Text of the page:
Did you know that about 6 million children have food allergies?
That is a staggering number in my opinion. I personally never experienced a food allergy, so I was not very concerned about introducing my son to new foods when he was a baby. I followed our pediatrician’s recommendations about introducing particular foods until he was a certain age, but I never really thought too much about it. We were mostly breastfeeding, and I figured anything I ate must be safe for him if there has been no reaction. Looking back now at my pregnancy, I don’t recall ever having morning sickness. However, when I ate certain foods I would become nauseous or lose my appetite altogether. I didn’t reflect on this until the first time my child had a reaction to a food he ate.
We introduced solid foods using the “4 day wait rule.”
This rule suggests that when you introduce a new food to your child, you do not introduce an additional new food for at least 4 days. This rule allows you to monitor your child to see if any symptoms arise.
We were very excited to try new things, and my son was a great eater. We enjoyed all of the excitement that came with new flavors and textures. After introducting a new oatmeal that contained apples and cinnamon, we started to notice a change in his diaper. It wasn’t the consistency as much as the rash it produced on his skin. Within 24 hours, he had bloody blisters all over his bottom, and I was a worried mess. Off to the pediatrician we went, not without me beating myself up internally thinking I had somehow caused discomfort to my sweet baby. This was not the worst of what I was going to experience with his food allergies. Yet, I am grateful for the experience because it prepared me for what was to come.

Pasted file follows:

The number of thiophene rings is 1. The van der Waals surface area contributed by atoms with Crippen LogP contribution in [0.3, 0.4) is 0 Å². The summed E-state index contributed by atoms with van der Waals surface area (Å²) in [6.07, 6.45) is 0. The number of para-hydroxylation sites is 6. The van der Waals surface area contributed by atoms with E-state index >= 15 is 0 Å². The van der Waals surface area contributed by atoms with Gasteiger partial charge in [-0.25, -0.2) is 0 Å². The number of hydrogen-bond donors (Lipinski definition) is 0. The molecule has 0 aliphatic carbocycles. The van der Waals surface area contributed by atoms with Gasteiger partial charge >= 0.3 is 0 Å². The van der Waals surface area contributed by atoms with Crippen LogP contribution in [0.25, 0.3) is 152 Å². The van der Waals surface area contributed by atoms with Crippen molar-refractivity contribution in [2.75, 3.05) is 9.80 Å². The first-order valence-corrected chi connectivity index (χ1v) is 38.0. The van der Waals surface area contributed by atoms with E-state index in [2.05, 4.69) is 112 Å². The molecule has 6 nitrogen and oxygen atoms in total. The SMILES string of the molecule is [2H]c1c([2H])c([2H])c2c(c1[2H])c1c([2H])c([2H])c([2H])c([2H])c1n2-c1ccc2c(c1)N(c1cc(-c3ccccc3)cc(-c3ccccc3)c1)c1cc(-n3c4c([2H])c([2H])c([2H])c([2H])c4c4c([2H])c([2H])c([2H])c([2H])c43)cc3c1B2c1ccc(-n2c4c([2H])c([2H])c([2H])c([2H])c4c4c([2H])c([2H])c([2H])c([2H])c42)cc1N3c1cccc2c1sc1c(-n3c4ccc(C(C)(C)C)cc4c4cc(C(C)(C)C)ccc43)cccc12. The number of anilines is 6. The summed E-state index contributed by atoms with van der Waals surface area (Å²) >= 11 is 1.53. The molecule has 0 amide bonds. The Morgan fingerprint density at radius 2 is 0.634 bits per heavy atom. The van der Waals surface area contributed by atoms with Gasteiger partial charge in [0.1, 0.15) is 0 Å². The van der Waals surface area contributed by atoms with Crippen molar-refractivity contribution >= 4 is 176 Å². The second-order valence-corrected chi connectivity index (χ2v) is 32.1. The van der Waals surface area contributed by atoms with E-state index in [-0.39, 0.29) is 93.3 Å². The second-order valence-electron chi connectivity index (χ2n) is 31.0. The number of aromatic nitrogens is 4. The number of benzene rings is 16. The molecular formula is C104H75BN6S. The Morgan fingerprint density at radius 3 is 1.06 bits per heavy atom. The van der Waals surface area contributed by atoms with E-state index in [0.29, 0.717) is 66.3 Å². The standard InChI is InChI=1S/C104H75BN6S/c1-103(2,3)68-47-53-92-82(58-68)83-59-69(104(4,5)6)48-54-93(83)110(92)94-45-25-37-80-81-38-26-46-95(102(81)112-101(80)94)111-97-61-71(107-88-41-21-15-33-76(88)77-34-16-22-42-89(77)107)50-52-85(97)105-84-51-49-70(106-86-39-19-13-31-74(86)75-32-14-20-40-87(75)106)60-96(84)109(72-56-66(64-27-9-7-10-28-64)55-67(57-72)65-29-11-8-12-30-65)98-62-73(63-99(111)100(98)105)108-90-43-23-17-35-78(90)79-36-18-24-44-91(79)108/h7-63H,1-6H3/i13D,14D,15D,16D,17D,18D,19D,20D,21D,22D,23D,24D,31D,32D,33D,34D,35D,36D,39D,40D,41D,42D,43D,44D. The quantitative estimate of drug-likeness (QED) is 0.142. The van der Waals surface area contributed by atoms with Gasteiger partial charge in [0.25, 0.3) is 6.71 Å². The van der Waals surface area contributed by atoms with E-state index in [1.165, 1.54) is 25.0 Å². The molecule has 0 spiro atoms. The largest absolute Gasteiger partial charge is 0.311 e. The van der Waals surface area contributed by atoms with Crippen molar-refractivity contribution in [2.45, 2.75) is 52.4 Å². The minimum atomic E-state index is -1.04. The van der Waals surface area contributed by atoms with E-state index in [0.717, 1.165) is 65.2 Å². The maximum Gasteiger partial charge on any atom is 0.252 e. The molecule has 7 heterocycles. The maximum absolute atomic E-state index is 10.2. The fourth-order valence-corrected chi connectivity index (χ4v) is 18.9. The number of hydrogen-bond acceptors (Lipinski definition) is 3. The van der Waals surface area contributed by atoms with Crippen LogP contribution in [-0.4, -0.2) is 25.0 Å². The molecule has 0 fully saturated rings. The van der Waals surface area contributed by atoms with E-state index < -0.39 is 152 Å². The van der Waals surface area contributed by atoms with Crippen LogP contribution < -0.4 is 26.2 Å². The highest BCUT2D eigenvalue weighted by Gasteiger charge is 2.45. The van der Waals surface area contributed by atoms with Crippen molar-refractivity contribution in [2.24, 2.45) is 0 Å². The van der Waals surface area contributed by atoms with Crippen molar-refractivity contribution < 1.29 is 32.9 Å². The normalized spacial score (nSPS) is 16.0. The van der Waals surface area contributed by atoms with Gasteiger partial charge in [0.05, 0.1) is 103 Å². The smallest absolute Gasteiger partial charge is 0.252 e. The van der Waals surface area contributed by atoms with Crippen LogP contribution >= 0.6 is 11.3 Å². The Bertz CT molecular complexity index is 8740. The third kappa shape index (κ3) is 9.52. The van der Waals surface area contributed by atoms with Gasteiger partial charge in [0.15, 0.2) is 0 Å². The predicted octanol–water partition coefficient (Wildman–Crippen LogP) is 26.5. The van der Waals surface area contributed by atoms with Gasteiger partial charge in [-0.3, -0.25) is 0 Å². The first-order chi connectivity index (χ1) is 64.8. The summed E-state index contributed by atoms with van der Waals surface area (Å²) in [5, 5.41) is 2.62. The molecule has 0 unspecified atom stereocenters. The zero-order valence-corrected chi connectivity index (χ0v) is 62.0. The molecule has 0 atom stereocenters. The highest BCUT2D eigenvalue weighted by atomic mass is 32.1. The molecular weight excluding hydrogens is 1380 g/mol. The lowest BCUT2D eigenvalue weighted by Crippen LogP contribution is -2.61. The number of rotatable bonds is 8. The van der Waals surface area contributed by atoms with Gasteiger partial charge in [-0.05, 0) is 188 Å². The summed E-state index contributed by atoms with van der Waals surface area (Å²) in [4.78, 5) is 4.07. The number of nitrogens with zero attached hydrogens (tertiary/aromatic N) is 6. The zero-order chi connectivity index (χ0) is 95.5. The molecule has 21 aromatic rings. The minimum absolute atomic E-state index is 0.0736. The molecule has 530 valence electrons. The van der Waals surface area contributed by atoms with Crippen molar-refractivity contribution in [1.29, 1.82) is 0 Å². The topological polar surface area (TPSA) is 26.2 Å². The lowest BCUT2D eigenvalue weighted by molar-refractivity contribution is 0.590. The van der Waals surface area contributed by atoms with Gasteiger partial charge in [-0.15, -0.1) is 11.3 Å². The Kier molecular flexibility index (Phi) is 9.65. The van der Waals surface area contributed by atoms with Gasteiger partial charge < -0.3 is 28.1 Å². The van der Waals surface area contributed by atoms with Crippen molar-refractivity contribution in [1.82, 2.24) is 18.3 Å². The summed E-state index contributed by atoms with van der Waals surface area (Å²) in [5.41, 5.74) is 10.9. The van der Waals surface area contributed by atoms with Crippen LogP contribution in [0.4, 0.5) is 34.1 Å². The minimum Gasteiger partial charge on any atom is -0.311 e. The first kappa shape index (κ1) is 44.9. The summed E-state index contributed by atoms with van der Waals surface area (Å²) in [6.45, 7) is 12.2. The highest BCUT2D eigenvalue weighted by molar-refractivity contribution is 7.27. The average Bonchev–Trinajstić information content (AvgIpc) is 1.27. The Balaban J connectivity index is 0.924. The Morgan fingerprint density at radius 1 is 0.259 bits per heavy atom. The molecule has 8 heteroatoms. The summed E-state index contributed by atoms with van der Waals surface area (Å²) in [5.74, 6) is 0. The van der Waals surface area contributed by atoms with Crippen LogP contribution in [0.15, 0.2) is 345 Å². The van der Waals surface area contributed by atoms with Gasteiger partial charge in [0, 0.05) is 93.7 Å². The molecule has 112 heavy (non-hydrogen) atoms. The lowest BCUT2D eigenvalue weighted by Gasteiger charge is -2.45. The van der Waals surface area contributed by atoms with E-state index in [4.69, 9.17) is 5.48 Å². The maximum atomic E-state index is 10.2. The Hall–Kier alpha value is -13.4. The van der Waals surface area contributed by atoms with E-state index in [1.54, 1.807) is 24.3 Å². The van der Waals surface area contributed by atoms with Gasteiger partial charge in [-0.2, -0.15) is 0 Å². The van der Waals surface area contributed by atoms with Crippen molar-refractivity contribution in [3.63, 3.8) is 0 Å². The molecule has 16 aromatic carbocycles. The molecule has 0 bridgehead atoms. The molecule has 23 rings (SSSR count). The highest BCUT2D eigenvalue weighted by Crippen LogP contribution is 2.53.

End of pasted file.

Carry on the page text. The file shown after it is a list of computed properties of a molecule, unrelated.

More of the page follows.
At the pediatrician’s office, we discussed his newest addition to his diet. The doctor wanted to really pin down the culprit. So, he had me reintroduce apples for four days, then cinnamon for four days. The apples were great, no reaction at all. The cinnamon, however, resulted in a much scarier response.
I will never forget the rash that instantly appeared on the side of his chubby little face when he smeared some food there.
I was horrified and knew right right then, we were having an allergic reaction. With the food removed, I sanitized his high chair, gave him a bath, and threw away anything in my house that contained cinnamon.
The next six months were worry free! We had no more incidents with allergies as soon as we identified that cinnamon was the cause of his response. At his one year check up the doctor said he was growing great and developing perfectly. He asked if we were ready to start introducing new foods. I was excited to get home and share a delicious egg and cheese omelette with him for the first time. With my son in his highchair I proceeded to cook our breakfast, and then sat with him in his chair. I remember cutting a small piece of that omelet and setting it on his tray before taking a bite myself.
The blood curdling scream that came from my child was shocking. He spit the egg onto his tray and pointed to his mouth screaming “No!” Then, the coughing began. His face had broken out into hives everywhere that he touched it, much like the rash he had from the cinnamon months prior. It was like the skin was burning, and I could tell he was in pain. I immediately washed his face, hands, (everything I could really), with a washcloth and took him to the bath with my phone in one hand. We had just experienced a severe allergic reaction, and I needed to notify his pediatrician immediately.
According to his pediatrician, eggs, (particularly the whites), are a very common food allergy in children. As I mentioned before, I have no food allergies, and I had no idea that this was common. It was most certainly a terrifying moment for us, although it could have been much worse.